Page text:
The Gulf of Mexico
Where the Mississippi meets the Gulf: a clearly demarcated interface between the blue, oxygenated waters and the silt-and nutrient-laden Mississippi River.
2015 Gulf of Mexico dead zone ‘above average’
Heavy June rains, high July nutrient runoff levels likely cause for increased
Read the article here:
We Are One of the "I" States
Illinois isn't the only "I" state with nitrates making their way into drinking water and down the Mississippi to the Gulf of Mexico, but their experience can help us understand the problem and the solutions.
At Issue #2608 "Nitrates - Part 1"
Don Roseboom of the Geological Survey; Marcia Willhite, the Illinois EPA Deputy Director; Jean Payne, the Illinois Fertilizer & Chemical Association President; and Dan Schaefer of the Illinois Council on Best Management Practices will discuss the problem of nitrate levels in Illinois waterways. A recent study of farm runoff in Bloomington revealed there was more nitrate content than expected in stream ways. (November 2013)
At Issue #2609 "Nitrates - Part 2"
Don Roseboom of the Geological Survey, University of Illinois Extension Director Doug Gucker, Dan Schaefer of the Illinois Council on Best Management Practices and Warrensburg, Illinois, farmers David and Chase Brown will discuss methods to reduce nitrate levels in waterways. A recent study of farm runoff in Bloomington revealed there was more nitrate content than expected in stream ways. Nitrates result from nutrients like nitrogen that farmers apply to crops. The panelists will look at ways to reduce nitrogen application to farm fields, including alternative farming techniques and the use of cover crops.
Soil Health's Effects
Beyond the Farm
The GRN advocates for reduction in the size of the Dead Zone through a number of strategies.
- As states develop limits for how much nitrogen and phosphorus pollution is allowed in water bodies, we are working to ensure that these limits will protect aquatic life and decrease pollution entering the Gulf.
- Working with activists along the entire Mississippi River, we push for reduction of nitrogen and phosphorus pollution being dumped into the entire river.
- We monitor and push for enforcement of permits to polluters who are putting nitrogen and phosphorus into the water.
- We advocate for changes in the way farm subsidies are distributed so that farmers who are demonstrating conservation practices that reduce nitrogen runoff recieve proper funding and taxpayers are not subsidizing pollution.
An introduction to the Gulf Restoration Network:
GRN (including Matt Rota, with whom we met in New Orleans in January), Iowa, and the Dead Zone:
Mississippi River Gulf of Mexico Watershed Nutrient Task Force
The Task Force includes federal and state agencies (including Bill Northey, Task Force Co-Chair) and the tribes. Federal agencies include those with responsibilities over activities in the Mississippi River and its basin, and in the Gulf of Mexico. The role of the Task Force is to provide executive level direction and support for coordinating the actions of participating organizations working on nutrient management within the Mississippi River/Gulf of Mexico Watershed. The Task Force has designated members of a Coordinating Committee, and solicits information from interested stakeholders.
A classic example of why grassroots efforts to address issues like the hypoxic zone are so vital can be found in the article linked below. Politics and action so often do not go hand in hand.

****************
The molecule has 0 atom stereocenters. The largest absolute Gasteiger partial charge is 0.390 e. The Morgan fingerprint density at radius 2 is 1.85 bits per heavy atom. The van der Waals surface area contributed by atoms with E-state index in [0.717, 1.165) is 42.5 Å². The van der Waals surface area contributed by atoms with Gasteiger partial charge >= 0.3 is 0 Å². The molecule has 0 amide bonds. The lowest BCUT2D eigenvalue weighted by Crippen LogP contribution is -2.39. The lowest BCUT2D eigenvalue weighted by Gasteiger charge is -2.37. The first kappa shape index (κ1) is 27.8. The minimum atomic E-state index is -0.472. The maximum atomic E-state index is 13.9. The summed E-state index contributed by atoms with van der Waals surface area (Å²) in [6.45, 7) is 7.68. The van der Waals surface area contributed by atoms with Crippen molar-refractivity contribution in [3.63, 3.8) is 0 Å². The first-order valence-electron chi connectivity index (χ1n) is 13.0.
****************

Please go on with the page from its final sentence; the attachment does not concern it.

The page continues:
Louisiana Lawmakers Put Corn Belt Farms Before Gulf Shrimpers
(August 18, 2014) ISU's Professor Cathy Kling and Drs. Eugene Turner and Nancy Rabalais discuss Gulf’s ‘Dead Zone' on New Orleans Public Radio.
Farmers and Fisherman: No Gulf between Us, is a project Cedar Basin is developing to increase understanding on both ends of the Mississippi. The project will facilitate learning what's at stake for all involved, how we can work together to everyone's benefit, and what we can all do to alleviate the dead zone in the Gulf while continuing to provide a livelihood for our families and food for the world. (More information on the initiative can be found in our Winter 2015 newsletter.)
Dr. Nancy Rabalais, is a Marine Ecologist focused on hypoxic zones. She received the MacArthur Fellowship in 2012.
Our Downriver Impact
When our soils aren't healthy, they can't hold nutrients, which then run off or leach into area waterways, eventually winding up in the Gulf of Mexico, where they lead to the formation of the hypoxic zone, which diminishes habitat, affecting fish reproduction.
The vastly agricultural Mississippi drainage sends tons of nutrients down the river each year.
For a better understanding of the Gulf of Mexico's dead (or hypoxic) zone, click the link below.
or watch the video below:
Corn Belt Pollution: Louisiana Shrimp and Oysters Pay the Price
Shrimp boat, Empire Louisiana. Shrimp are one of the commercial species most harmed by nutrient pollution originating from farming in the Mississippi River basin. The Gulf’s shrimp fishery has been on the decline for a variety of reasons. Thirty years ago, 90 percent of the shrimp consumed in the U.S. originated in the Gulf. Today it’s just 30 percent. The rest is imported
Read the article here:
Ceres's Mission: Mobilizing investor and business leadership to build a thriving, sustainable global economy.
And learn about Iowa's role in the health of the Gulf of Mexico here:
Iowa's Response to the Problem:
Read more on the strategy and related issues here:
Methods to Help Iowa Achieve Success with the Strategy
Farm Field Bioreactor Installation
Nabbing Nitrates Before Water Leaves the Farm: Bioreactors
Saturated Buffer Zones
Saturated Stream Buffer Test
Farmers divert tile water into streamside grass buffers to remove nitrates.Jan 30, 2014
Liz Morrison | Corn+Soybean Digest